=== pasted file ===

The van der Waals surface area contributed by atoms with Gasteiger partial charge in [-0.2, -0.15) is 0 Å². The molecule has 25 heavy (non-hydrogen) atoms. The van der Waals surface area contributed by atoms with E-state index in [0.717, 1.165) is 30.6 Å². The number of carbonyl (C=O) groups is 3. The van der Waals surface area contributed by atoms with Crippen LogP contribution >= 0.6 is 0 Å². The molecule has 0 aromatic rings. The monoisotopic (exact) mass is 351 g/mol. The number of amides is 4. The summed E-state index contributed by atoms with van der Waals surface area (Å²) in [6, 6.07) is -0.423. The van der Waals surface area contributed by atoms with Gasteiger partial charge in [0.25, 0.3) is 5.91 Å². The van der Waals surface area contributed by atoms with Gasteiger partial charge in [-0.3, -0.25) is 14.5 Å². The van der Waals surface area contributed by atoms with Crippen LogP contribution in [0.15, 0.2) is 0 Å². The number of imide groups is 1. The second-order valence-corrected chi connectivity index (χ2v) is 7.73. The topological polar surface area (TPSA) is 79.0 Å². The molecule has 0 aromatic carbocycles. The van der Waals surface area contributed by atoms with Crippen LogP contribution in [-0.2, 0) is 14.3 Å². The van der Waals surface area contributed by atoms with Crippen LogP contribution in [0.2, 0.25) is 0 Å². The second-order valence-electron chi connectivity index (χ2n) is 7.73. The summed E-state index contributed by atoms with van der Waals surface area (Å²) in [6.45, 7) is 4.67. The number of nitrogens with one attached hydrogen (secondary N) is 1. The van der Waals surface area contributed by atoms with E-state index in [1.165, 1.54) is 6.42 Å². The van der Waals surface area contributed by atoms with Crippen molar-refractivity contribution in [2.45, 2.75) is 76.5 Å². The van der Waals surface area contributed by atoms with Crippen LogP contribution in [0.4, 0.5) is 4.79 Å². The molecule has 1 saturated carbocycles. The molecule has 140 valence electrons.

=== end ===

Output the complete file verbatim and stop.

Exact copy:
The van der Waals surface area contributed by atoms with Gasteiger partial charge in [-0.2, -0.15) is 0 Å². The molecule has 25 heavy (non-hydrogen) atoms. The van der Waals surface area contributed by atoms with E-state index in [0.717, 1.165) is 30.6 Å². The number of carbonyl (C=O) groups is 3. The van der Waals surface area contributed by atoms with Crippen LogP contribution >= 0.6 is 0 Å². The molecule has 0 aromatic rings. The monoisotopic (exact) mass is 351 g/mol. The number of amides is 4. The summed E-state index contributed by atoms with van der Waals surface area (Å²) in [6, 6.07) is -0.423. The van der Waals surface area contributed by atoms with Gasteiger partial charge in [0.25, 0.3) is 5.91 Å². The van der Waals surface area contributed by atoms with Gasteiger partial charge in [-0.3, -0.25) is 14.5 Å². The van der Waals surface area contributed by atoms with Crippen LogP contribution in [0.15, 0.2) is 0 Å². The number of imide groups is 1. The second-order valence-corrected chi connectivity index (χ2v) is 7.73. The topological polar surface area (TPSA) is 79.0 Å². The molecule has 0 aromatic carbocycles. The van der Waals surface area contributed by atoms with Crippen LogP contribution in [-0.2, 0) is 14.3 Å². The van der Waals surface area contributed by atoms with Crippen LogP contribution in [0.2, 0.25) is 0 Å². The second-order valence-electron chi connectivity index (χ2n) is 7.73. The summed E-state index contributed by atoms with van der Waals surface area (Å²) in [6.45, 7) is 4.67. The number of nitrogens with one attached hydrogen (secondary N) is 1. The van der Waals surface area contributed by atoms with E-state index in [1.165, 1.54) is 6.42 Å². The van der Waals surface area contributed by atoms with Crippen molar-refractivity contribution in [2.45, 2.75) is 76.5 Å². The van der Waals surface area contributed by atoms with Crippen LogP contribution in [0.4, 0.5) is 4.79 Å². The molecule has 1 saturated carbocycles. The molecule has 140 valence electrons.